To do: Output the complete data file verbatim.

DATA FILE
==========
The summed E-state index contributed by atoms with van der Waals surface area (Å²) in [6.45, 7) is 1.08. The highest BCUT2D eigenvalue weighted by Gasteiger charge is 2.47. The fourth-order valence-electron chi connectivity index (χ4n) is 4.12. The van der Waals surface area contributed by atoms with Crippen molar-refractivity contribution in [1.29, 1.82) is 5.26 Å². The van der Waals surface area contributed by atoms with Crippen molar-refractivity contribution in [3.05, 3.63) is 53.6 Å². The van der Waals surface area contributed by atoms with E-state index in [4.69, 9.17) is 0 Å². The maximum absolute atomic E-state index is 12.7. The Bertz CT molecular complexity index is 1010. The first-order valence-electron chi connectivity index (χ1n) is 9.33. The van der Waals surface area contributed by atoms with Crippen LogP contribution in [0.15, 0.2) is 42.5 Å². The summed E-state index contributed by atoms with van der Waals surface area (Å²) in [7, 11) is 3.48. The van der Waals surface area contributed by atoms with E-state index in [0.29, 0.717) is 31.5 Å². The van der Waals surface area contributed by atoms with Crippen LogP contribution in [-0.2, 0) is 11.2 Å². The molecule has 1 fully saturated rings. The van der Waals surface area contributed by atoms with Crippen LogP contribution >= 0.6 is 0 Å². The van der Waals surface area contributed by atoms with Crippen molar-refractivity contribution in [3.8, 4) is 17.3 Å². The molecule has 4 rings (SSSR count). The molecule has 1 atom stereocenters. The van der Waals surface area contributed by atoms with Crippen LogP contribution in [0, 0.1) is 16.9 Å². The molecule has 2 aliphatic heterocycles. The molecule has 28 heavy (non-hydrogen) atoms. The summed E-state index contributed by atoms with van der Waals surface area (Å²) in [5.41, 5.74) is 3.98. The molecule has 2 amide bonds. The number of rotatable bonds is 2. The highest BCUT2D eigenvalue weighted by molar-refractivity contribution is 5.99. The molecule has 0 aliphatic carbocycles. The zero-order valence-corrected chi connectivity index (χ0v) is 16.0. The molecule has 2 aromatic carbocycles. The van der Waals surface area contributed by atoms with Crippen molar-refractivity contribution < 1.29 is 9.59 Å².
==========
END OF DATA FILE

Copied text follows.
The summed E-state index contributed by atoms with van der Waals surface area (Å²) in [6.45, 7) is 1.08. The highest BCUT2D eigenvalue weighted by Gasteiger charge is 2.47. The fourth-order valence-electron chi connectivity index (χ4n) is 4.12. The van der Waals surface area contributed by atoms with Crippen molar-refractivity contribution in [1.29, 1.82) is 5.26 Å². The van der Waals surface area contributed by atoms with Crippen molar-refractivity contribution in [3.05, 3.63) is 53.6 Å². The van der Waals surface area contributed by atoms with E-state index in [4.69, 9.17) is 0 Å². The maximum absolute atomic E-state index is 12.7. The Bertz CT molecular complexity index is 1010. The first-order valence-electron chi connectivity index (χ1n) is 9.33. The van der Waals surface area contributed by atoms with Crippen LogP contribution in [0.15, 0.2) is 42.5 Å². The summed E-state index contributed by atoms with van der Waals surface area (Å²) in [7, 11) is 3.48. The van der Waals surface area contributed by atoms with E-state index in [0.29, 0.717) is 31.5 Å². The van der Waals surface area contributed by atoms with Crippen LogP contribution in [-0.2, 0) is 11.2 Å². The molecule has 1 fully saturated rings. The van der Waals surface area contributed by atoms with Crippen LogP contribution >= 0.6 is 0 Å². The van der Waals surface area contributed by atoms with Crippen molar-refractivity contribution in [3.8, 4) is 17.3 Å². The molecule has 4 rings (SSSR count). The molecule has 1 atom stereocenters. The van der Waals surface area contributed by atoms with Crippen LogP contribution in [0, 0.1) is 16.9 Å². The molecule has 2 aliphatic heterocycles. The molecule has 28 heavy (non-hydrogen) atoms. The summed E-state index contributed by atoms with van der Waals surface area (Å²) in [5.41, 5.74) is 3.98. The molecule has 2 amide bonds. The number of rotatable bonds is 2. The highest BCUT2D eigenvalue weighted by molar-refractivity contribution is 5.99. The molecule has 0 aliphatic carbocycles. The zero-order valence-corrected chi connectivity index (χ0v) is 16.0. The molecule has 2 aromatic carbocycles. The van der Waals surface area contributed by atoms with Crippen molar-refractivity contribution < 1.29 is 9.59 Å².